Tuesday, June 16, 2009

With three minutes left of Bloomsday...

I'm starting Ulysses.

Comments, advice, etc, welcome. Joe-the-Math-guy, Jana-who-Creates and I are going to meet regularly on the telephone to discuss it regularly.

I would love to post law student/mom/mathematician insights on the book as a regular thing, but we will see if that happens.



LinguistFriend said...

If you really want to get people's attention, you could comment on the last fifty pages first.

PeaceBang said...

Wow. After slogging through Madame Bovary, too. I'm impressed.

Louise said...

I was assigned "Ulysses" in a comparative literature class in college. Even the professor admitted that it was long and treacherous, and had us skip 4 or 5 chapters.

All I remember is that James Joyce plus 4th year engineering course load was an unsolvable equation for me. I punted on the novel, retaining only "Yes Yes Yes," but have no shame for referencing it obliquely in our blog name.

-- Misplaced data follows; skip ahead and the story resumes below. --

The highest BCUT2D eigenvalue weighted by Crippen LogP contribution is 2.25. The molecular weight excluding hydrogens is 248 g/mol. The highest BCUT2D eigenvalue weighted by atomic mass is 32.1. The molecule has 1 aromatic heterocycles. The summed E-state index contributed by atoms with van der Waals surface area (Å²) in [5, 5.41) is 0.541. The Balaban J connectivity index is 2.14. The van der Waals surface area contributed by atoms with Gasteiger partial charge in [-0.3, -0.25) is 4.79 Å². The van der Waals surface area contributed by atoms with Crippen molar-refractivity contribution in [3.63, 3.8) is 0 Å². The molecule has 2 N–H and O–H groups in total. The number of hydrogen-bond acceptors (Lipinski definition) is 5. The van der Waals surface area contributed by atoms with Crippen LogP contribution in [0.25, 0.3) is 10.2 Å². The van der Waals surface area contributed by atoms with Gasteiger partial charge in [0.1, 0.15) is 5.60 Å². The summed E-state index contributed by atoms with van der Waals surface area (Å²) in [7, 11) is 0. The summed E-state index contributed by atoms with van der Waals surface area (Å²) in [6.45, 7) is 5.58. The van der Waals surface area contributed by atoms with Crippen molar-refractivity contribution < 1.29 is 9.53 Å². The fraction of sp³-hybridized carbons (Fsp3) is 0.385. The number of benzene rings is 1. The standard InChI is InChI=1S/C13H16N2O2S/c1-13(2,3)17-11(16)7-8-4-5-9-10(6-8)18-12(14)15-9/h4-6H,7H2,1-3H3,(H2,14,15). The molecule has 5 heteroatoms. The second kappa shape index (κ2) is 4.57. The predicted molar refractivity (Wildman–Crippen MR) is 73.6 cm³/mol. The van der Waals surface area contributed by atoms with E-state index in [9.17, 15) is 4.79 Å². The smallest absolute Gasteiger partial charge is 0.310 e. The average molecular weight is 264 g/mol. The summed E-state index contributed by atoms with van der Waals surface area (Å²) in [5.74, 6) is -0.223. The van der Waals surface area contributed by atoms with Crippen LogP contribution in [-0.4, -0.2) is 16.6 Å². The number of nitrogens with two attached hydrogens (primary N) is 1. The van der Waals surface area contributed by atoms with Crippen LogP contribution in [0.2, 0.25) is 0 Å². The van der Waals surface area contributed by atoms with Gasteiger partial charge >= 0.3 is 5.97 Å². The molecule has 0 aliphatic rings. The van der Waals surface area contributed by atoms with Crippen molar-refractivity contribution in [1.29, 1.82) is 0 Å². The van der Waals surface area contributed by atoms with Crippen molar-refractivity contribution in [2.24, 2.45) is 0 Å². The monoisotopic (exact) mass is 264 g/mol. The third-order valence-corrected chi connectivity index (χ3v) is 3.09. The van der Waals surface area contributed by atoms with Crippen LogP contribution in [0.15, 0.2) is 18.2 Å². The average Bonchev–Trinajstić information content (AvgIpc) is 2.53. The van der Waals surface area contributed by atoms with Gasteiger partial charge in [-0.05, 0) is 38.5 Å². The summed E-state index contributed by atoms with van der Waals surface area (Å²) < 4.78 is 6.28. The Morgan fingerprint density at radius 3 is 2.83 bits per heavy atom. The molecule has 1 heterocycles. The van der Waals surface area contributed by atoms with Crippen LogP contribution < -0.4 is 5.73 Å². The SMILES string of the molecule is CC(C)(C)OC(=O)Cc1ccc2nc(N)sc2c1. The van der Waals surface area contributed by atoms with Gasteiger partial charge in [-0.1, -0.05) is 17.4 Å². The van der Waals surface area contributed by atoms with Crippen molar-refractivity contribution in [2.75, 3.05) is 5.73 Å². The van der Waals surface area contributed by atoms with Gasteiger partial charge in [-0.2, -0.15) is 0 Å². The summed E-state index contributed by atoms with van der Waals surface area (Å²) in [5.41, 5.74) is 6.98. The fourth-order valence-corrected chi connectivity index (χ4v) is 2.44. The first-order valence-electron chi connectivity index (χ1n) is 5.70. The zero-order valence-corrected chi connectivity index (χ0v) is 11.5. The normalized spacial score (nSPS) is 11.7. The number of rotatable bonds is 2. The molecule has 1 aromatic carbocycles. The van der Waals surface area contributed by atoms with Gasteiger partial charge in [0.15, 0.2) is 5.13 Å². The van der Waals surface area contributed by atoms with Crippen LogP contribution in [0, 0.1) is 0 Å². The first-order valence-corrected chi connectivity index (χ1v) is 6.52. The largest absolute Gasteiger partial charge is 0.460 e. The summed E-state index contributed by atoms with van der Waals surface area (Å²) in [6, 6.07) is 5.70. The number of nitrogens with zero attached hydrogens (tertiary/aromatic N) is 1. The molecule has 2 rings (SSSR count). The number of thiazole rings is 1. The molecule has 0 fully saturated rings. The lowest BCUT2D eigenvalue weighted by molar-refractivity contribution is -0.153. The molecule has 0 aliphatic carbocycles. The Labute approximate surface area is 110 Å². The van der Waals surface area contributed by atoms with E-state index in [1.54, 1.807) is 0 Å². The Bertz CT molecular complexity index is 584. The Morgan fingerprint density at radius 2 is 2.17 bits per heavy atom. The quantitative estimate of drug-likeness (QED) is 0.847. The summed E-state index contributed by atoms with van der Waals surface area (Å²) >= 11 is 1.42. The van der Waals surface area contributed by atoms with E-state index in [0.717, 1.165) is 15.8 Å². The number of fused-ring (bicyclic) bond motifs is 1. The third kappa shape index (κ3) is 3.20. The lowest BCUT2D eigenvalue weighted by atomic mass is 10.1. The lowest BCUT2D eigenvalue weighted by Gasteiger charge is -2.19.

Louise said...

Also: This bldgblog post made me go, "Huh." Might be a useful way to think about the book.


Rick Hoyt-McDaniels said...

Ulysses is one of my all time favorite books. I wouldn't call reading it a "slog" (or Madame Bovary either). And I can't believe a literature professor would assign the book and then have the class "skip 4 or 5 chapters." Jeez. What are we coming to?

The book is rewarding and a classic because it's rich and complex. It's funny, and strange, and sexy, and earthy, and smart. You don't read it because you're looking for light and easy but because you want to completely immerse yourself in a writer's mind and a well-imagined fictional world.

I remember being fascinated by the way Joyce constructs his book, assigning each chapter not only an episode of the Odyssey, but a different literary style, and food and color and so on. You might spend some time on the internet periodically looking up those references.

And by the way, I enjoyed the later, more experimental chapters better than the first few, so don't give up too soon.